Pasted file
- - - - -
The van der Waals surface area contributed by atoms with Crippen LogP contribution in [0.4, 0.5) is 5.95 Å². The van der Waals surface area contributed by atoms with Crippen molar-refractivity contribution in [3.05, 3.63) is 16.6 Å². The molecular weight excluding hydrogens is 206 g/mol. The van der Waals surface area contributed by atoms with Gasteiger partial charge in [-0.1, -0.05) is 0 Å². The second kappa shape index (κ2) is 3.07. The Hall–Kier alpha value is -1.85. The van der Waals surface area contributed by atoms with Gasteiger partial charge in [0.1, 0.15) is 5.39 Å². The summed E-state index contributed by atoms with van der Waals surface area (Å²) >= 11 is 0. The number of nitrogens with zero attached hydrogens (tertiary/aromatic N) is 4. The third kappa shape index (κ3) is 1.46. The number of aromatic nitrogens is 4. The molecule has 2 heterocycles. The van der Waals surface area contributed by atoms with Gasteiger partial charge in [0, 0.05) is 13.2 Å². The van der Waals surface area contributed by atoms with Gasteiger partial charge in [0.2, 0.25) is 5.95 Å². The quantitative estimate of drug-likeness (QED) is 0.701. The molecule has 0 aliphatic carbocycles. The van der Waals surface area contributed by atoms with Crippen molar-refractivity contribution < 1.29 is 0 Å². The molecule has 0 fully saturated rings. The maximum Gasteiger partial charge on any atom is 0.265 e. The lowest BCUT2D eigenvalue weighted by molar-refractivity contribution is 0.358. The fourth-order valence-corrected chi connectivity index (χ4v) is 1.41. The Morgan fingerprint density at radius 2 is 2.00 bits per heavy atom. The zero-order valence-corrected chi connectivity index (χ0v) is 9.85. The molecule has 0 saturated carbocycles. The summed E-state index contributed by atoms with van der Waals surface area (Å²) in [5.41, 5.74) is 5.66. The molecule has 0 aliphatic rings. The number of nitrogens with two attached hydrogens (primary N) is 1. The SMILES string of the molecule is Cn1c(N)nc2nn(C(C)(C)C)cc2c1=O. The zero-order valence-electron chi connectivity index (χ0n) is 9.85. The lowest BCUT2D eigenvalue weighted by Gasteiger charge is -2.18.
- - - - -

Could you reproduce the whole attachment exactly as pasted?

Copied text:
The van der Waals surface area contributed by atoms with Crippen LogP contribution in [0.4, 0.5) is 5.95 Å². The van der Waals surface area contributed by atoms with Crippen molar-refractivity contribution in [3.05, 3.63) is 16.6 Å². The molecular weight excluding hydrogens is 206 g/mol. The van der Waals surface area contributed by atoms with Gasteiger partial charge in [-0.1, -0.05) is 0 Å². The second kappa shape index (κ2) is 3.07. The Hall–Kier alpha value is -1.85. The van der Waals surface area contributed by atoms with Gasteiger partial charge in [0.1, 0.15) is 5.39 Å². The summed E-state index contributed by atoms with van der Waals surface area (Å²) >= 11 is 0. The number of nitrogens with zero attached hydrogens (tertiary/aromatic N) is 4. The third kappa shape index (κ3) is 1.46. The number of aromatic nitrogens is 4. The molecule has 2 heterocycles. The van der Waals surface area contributed by atoms with Gasteiger partial charge in [0, 0.05) is 13.2 Å². The van der Waals surface area contributed by atoms with Gasteiger partial charge in [0.2, 0.25) is 5.95 Å². The quantitative estimate of drug-likeness (QED) is 0.701. The molecule has 0 aliphatic carbocycles. The van der Waals surface area contributed by atoms with Crippen molar-refractivity contribution < 1.29 is 0 Å². The molecule has 0 fully saturated rings. The maximum Gasteiger partial charge on any atom is 0.265 e. The lowest BCUT2D eigenvalue weighted by molar-refractivity contribution is 0.358. The fourth-order valence-corrected chi connectivity index (χ4v) is 1.41. The Morgan fingerprint density at radius 2 is 2.00 bits per heavy atom. The zero-order valence-corrected chi connectivity index (χ0v) is 9.85. The molecule has 0 saturated carbocycles. The summed E-state index contributed by atoms with van der Waals surface area (Å²) in [5.41, 5.74) is 5.66. The molecule has 0 aliphatic rings. The number of nitrogens with two attached hydrogens (primary N) is 1. The SMILES string of the molecule is Cn1c(N)nc2nn(C(C)(C)C)cc2c1=O. The zero-order valence-electron chi connectivity index (χ0n) is 9.85. The lowest BCUT2D eigenvalue weighted by Gasteiger charge is -2.18.